Protester dies amid fears of more unrest in Tunisia
One protester is killed after a national guard vehicle ran him over and at least 50 others injured in south Tunisia.
One person was killed after a national guard vehicle ran him over, and dozens others were injured after protesters clashed with security forces in southern Tunisia, raising fears of mounting social unrest in a region rocked by weeks of protest.
The young protester was killed on Monday after a national guard’s vehicle “accidentally” ran him, the health ministry said.
“The health ministry announces the accidental death of a young man, (run over) by the national guard. He was a protester,” the ministry told AFP news agency.
The death comes as tensions have risen between protesters, who are demanding jobs and a share in revenue from local gas and oil companies, and security forces outside the El Kamour oil and gas pumping station.
Protesters have been camping outside the desert installation in the Tataouine region for around a month, blocking trucks from entering.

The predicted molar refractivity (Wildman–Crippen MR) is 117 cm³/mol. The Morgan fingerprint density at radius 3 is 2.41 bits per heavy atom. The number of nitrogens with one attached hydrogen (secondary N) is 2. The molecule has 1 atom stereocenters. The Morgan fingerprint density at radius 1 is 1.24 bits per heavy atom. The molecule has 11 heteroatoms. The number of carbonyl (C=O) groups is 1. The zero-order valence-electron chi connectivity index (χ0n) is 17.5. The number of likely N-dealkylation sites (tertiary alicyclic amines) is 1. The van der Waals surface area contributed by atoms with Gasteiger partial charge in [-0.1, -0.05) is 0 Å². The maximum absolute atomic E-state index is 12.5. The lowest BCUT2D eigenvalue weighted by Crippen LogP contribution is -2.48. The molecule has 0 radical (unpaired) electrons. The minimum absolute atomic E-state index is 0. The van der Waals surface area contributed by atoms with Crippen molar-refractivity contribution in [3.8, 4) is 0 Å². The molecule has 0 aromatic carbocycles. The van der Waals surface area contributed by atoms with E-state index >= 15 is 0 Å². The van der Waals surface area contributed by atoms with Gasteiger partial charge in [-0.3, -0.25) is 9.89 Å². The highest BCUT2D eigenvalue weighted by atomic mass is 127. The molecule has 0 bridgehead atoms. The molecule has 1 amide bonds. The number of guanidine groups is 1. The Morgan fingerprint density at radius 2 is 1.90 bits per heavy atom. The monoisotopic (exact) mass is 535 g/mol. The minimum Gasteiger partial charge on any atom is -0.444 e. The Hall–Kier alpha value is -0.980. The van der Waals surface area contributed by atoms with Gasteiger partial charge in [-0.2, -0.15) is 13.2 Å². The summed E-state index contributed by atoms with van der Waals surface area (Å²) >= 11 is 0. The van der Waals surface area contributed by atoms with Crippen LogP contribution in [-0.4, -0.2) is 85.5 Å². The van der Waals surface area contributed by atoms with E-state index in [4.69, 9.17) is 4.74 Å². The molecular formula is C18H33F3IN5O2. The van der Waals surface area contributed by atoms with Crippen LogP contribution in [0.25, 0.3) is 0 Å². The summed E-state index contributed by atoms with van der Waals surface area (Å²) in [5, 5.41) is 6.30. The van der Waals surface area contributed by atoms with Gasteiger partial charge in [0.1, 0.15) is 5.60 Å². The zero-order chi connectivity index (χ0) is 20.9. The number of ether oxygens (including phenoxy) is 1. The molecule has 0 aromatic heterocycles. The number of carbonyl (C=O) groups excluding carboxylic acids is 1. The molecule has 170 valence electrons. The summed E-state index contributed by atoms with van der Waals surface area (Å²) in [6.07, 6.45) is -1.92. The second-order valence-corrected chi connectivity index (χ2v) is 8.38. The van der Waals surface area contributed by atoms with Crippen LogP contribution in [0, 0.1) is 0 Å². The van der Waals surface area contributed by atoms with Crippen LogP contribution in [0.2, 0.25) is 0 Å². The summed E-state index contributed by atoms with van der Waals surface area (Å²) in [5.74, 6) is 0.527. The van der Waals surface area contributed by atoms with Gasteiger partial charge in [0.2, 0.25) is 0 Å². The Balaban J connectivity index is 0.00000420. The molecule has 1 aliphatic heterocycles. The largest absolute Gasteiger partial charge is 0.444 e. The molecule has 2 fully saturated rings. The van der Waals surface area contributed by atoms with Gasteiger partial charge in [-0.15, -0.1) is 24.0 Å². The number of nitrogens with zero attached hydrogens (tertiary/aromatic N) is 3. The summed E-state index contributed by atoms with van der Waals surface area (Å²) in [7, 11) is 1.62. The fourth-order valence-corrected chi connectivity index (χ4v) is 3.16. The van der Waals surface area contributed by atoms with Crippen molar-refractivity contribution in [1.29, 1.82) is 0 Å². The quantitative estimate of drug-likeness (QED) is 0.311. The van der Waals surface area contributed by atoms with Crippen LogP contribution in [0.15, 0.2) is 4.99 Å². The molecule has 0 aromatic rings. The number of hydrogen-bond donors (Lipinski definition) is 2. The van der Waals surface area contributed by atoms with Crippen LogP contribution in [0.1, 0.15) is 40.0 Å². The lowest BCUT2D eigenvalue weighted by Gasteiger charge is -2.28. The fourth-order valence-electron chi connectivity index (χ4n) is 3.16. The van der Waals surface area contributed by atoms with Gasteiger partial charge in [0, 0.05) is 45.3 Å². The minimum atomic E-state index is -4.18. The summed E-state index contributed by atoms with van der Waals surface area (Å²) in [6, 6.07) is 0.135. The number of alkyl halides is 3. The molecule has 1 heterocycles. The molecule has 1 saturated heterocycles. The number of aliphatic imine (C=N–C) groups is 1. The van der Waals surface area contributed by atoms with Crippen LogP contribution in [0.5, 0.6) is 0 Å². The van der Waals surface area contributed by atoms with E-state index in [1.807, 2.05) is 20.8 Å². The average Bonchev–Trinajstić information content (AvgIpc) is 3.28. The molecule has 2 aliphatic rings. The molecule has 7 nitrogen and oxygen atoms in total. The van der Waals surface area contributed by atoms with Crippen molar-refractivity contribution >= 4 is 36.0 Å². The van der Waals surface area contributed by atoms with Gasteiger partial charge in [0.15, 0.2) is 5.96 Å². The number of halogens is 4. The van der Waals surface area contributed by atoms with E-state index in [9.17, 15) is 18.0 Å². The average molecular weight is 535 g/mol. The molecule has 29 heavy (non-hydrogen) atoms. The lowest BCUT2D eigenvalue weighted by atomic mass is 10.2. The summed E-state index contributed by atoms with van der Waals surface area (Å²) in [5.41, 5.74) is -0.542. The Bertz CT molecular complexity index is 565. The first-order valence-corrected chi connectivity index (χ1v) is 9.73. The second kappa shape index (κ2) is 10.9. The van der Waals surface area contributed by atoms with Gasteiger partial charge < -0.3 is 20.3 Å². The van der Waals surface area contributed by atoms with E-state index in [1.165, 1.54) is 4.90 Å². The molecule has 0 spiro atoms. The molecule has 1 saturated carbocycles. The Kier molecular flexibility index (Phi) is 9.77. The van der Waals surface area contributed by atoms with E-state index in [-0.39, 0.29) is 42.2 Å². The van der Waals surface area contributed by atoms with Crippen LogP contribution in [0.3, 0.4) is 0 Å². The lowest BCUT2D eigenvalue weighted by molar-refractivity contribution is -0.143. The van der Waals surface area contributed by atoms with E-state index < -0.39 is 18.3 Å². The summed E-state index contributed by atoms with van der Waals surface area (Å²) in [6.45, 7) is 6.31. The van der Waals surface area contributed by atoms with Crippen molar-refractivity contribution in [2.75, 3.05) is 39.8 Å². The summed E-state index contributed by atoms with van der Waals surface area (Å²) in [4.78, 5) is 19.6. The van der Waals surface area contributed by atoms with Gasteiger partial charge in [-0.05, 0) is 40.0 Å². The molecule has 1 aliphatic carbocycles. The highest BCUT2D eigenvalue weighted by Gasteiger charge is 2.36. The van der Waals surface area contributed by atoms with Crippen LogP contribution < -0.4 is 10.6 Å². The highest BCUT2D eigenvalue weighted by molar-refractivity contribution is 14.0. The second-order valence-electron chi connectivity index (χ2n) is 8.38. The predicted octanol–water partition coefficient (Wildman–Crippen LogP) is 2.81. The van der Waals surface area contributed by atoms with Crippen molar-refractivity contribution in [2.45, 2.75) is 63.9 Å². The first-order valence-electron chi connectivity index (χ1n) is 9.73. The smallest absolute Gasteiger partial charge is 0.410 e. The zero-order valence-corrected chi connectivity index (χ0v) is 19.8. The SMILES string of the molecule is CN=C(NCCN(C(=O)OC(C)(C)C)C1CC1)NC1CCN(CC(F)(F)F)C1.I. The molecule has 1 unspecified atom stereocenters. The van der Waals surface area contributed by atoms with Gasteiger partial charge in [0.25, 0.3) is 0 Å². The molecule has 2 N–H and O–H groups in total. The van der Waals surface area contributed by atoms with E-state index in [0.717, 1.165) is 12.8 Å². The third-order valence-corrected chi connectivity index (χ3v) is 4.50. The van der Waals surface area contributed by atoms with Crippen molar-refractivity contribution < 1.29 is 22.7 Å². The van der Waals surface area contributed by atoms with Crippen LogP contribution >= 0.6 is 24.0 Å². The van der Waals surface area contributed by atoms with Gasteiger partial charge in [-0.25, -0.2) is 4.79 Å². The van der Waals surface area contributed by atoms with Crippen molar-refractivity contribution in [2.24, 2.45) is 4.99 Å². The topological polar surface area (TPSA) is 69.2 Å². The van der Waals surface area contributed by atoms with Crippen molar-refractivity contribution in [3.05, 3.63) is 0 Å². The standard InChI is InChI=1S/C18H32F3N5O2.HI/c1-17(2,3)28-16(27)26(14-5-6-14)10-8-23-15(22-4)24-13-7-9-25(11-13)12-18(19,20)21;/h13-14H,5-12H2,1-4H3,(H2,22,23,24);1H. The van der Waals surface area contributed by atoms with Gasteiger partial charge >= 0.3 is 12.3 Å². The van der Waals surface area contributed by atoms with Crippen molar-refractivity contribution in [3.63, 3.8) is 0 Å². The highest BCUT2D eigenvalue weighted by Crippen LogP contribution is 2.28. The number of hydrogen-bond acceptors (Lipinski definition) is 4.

Earlier on Monday, security forces fired tear gas at the demonstrators as they tried to storm the facility, local radio said, with another protest later reported in the city of Tataouine some 100 km away.
The head of Tataouine hospital, Ibrahim Gharghar, said “around 50 injured” people were admitted, including one who was hit in the eye by a tear gas canister.
The death of the demonstrator came two days after soldiers fired warning shots in El Kamour to deter protesters.
It was the first escalation since President Beji Caid Essebsi said earlier this month the army would protect key economic installations from being disrupted by protests over social and labour issues.
READ MORE: Tunisian forces clash with protesters at oil fields
Late on Sunday, the defence ministry warned in a statement that the army would use force against anyone who tried to enter those installations.
The statement warned “all citizens of legal proceedings in the case of clashes with military or security units” and of possible casualties in “the case of a gradual escalation of use of force”.
“One must understand that attempting to enter by force an installation protected by the army… is not a peaceful act… It requires a reaction,” ministry spokesman Belhassen Oueslati told Express FM radio on Monday.